2. Weigh a serving size
  3. Dry it per the instructions for that food
  4. Weight the final product

The difference in weight is the water. Knowing that you’ll need just a little more water for vaporization if boiling, up the water a little to prepare a boiled version of rehydrating.

You won’t need the extra water if you use an overnight soak or a thermos to rehydrate.

Frequently Asked Questions:

How much water do I use?

Enough to cover the food plus extra. You can always add more if you find that the food has absorbed all you’ve given it to start with. Any extra broth can be used in cooking rice or added to the meal you are making.

If you are making food specifically for hiking/camping/backpacking trips, always weigh your food before drying and then after. That difference is the amount of water you need to add to rehydrate your meal. Always have a little extra to adjust after.

Can I use broth instead?

Of course! Broth works wonderfully, and you can use that as the liquid in the dish you are about to make. Click here to learn how to make your own vegetable broth, how to can broth for preserving, and even how to dehydrate broth!

How much dehydrated food do I use?

Volumetrically, it’s easy.
1 C of fresh fruit or vegetable equals 1/3 to 1/4 cup dried equals 1 tablespoon of powdered. It’s easy to adapt to any cooking recipe to use less or more depending on your taste.

1 cup, 1/4 cup and 1 tablespoon measuring spoons to show ratio of dehydrated to fresh food

Why the variance in dried? The density and size of the foods that you cook makes all the difference. Larger pieces don’t compact down as much. You could go by weight, but thankfully. cooking isn’t that fussy!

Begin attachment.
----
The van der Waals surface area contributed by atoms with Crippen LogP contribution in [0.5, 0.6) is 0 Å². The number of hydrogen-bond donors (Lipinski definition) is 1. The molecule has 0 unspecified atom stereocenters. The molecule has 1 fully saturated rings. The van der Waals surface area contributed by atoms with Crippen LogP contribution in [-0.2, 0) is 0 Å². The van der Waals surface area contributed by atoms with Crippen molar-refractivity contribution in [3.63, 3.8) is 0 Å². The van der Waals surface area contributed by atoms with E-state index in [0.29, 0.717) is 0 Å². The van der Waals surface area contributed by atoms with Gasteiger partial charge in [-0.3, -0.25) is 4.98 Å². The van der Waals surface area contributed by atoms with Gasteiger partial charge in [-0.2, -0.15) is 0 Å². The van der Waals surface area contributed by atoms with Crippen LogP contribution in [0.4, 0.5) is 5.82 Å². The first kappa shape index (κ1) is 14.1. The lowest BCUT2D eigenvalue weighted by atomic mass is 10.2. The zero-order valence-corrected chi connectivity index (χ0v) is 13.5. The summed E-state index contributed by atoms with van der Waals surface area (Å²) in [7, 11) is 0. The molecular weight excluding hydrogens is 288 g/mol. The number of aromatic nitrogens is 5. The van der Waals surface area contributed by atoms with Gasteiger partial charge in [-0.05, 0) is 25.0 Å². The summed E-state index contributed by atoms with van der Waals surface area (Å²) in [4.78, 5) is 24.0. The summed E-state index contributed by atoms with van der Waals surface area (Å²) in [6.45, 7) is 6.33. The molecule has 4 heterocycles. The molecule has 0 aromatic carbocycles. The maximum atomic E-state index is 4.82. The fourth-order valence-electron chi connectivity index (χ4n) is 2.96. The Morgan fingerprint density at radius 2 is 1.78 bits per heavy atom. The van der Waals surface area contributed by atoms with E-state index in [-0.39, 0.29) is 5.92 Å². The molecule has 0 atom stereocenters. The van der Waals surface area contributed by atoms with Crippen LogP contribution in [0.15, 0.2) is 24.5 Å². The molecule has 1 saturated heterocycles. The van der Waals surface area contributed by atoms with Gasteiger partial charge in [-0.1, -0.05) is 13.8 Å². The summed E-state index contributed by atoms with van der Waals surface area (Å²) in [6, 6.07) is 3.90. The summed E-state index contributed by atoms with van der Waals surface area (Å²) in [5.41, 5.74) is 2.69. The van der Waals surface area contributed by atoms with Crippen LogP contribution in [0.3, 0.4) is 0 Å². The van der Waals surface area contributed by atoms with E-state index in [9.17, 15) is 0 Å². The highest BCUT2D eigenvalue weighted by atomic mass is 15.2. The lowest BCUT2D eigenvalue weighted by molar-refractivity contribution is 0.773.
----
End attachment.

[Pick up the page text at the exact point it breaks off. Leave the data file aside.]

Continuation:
It’s a good thing that cooking meals doesn’t have to be exact! Neither does the water content when you are simply dehydrating

Even when you are using powders, you only need to add enough water to get the consistency that you want when creating a paste. While some things like pumpkin might need to be more exact when making a pie, most of the time, a consistency that you prefer is all you need.

Measurements of dried pumpkin to pumpkin puree

If you need a visual, almost all of my dehydrating tutorials give you a specific ratio of fresh to dry.

Of course, here is a free chart that gets you to many foods. While some of these are freeze-dried, and the times can be a little longer for dehydrated soaking, it will give you an idea.

But I promise, in no time at all, you won’t even need that.

If you can’t see the video, please click on the red arrow. This is part of the DRYCEMBER series I did on Youtube that speaks specifically about reconstituting dried foods.

Learn more dehydrating basics here.

How To Use Dehydrated Foods

Now that you’ve learned all the ways to dehydrate, here are some recipes you can try your food in!

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  1. Can I eat rehydrate leftover the following day on a hike… Without it being in a fridge

  2. Thank you Darcy, the visual plus the clearly written words make this an easy way to remember how to rehydrate my dehydrated food!